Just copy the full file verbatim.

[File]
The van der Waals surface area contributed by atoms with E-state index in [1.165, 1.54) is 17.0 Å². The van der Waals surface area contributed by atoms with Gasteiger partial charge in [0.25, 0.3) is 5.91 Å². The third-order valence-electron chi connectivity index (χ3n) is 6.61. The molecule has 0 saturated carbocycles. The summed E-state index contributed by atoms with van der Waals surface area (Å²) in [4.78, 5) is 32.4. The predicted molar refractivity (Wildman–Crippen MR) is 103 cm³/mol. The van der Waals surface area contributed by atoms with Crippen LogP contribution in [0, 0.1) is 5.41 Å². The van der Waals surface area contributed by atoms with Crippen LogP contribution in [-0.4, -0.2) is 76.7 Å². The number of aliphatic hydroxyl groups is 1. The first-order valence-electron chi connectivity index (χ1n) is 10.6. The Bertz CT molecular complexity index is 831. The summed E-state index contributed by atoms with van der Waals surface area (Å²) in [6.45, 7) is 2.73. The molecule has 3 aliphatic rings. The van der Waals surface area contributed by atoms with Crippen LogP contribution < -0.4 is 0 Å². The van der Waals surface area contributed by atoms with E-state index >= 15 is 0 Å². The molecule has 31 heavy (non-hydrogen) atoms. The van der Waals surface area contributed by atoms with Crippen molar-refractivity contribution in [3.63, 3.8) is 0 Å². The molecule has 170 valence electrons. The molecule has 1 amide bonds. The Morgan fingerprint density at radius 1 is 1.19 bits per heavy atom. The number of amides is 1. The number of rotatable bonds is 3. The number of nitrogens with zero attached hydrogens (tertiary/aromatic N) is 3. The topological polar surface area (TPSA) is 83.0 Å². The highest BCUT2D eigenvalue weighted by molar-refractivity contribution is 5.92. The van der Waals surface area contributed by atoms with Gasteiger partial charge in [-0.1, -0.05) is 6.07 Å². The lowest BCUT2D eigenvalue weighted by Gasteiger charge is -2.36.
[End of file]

The van der Waals surface area contributed by atoms with E-state index in [1.165, 1.54) is 17.0 Å². The van der Waals surface area contributed by atoms with Gasteiger partial charge in [0.25, 0.3) is 5.91 Å². The third-order valence-electron chi connectivity index (χ3n) is 6.61. The molecule has 0 saturated carbocycles. The summed E-state index contributed by atoms with van der Waals surface area (Å²) in [4.78, 5) is 32.4. The predicted molar refractivity (Wildman–Crippen MR) is 103 cm³/mol. The van der Waals surface area contributed by atoms with Crippen LogP contribution in [0, 0.1) is 5.41 Å². The van der Waals surface area contributed by atoms with Crippen LogP contribution in [-0.4, -0.2) is 76.7 Å². The number of aliphatic hydroxyl groups is 1. The first-order valence-electron chi connectivity index (χ1n) is 10.6. The Bertz CT molecular complexity index is 831. The summed E-state index contributed by atoms with van der Waals surface area (Å²) in [6.45, 7) is 2.73. The molecule has 3 aliphatic rings. The van der Waals surface area contributed by atoms with Crippen LogP contribution < -0.4 is 0 Å². The van der Waals surface area contributed by atoms with E-state index >= 15 is 0 Å². The molecule has 31 heavy (non-hydrogen) atoms. The van der Waals surface area contributed by atoms with Crippen molar-refractivity contribution in [3.63, 3.8) is 0 Å². The molecule has 170 valence electrons. The molecule has 1 amide bonds. The Morgan fingerprint density at radius 1 is 1.19 bits per heavy atom. The number of amides is 1. The number of rotatable bonds is 3. The number of nitrogens with zero attached hydrogens (tertiary/aromatic N) is 3. The topological polar surface area (TPSA) is 83.0 Å². The highest BCUT2D eigenvalue weighted by molar-refractivity contribution is 5.92. The van der Waals surface area contributed by atoms with Gasteiger partial charge in [-0.1, -0.05) is 6.07 Å². The lowest BCUT2D eigenvalue weighted by Gasteiger charge is -2.36.